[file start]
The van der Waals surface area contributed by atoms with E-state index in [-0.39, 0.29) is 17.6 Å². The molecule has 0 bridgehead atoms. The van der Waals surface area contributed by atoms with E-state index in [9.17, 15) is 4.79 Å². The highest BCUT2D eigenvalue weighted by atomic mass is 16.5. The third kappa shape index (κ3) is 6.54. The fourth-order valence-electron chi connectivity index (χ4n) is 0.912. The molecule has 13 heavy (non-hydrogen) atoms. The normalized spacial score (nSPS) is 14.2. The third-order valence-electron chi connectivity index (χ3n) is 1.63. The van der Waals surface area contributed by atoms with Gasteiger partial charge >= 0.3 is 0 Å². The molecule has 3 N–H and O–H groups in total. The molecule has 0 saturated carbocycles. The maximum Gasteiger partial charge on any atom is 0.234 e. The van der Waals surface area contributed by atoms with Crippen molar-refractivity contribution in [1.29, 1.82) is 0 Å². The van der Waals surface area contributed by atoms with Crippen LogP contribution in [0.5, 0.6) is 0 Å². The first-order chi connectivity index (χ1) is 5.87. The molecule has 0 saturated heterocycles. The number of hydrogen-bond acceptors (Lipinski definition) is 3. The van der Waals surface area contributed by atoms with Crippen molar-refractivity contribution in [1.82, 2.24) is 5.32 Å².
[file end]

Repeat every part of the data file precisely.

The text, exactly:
The van der Waals surface area contributed by atoms with E-state index in [-0.39, 0.29) is 17.6 Å². The molecule has 0 bridgehead atoms. The van der Waals surface area contributed by atoms with E-state index in [9.17, 15) is 4.79 Å². The highest BCUT2D eigenvalue weighted by atomic mass is 16.5. The third kappa shape index (κ3) is 6.54. The fourth-order valence-electron chi connectivity index (χ4n) is 0.912. The molecule has 13 heavy (non-hydrogen) atoms. The normalized spacial score (nSPS) is 14.2. The third-order valence-electron chi connectivity index (χ3n) is 1.63. The van der Waals surface area contributed by atoms with Gasteiger partial charge >= 0.3 is 0 Å². The molecule has 3 N–H and O–H groups in total. The molecule has 0 saturated carbocycles. The maximum Gasteiger partial charge on any atom is 0.234 e. The van der Waals surface area contributed by atoms with Crippen molar-refractivity contribution in [1.29, 1.82) is 0 Å². The van der Waals surface area contributed by atoms with Crippen LogP contribution in [0.5, 0.6) is 0 Å². The first-order chi connectivity index (χ1) is 5.87. The molecule has 0 saturated heterocycles. The number of hydrogen-bond acceptors (Lipinski definition) is 3. The van der Waals surface area contributed by atoms with Crippen molar-refractivity contribution in [1.82, 2.24) is 5.32 Å².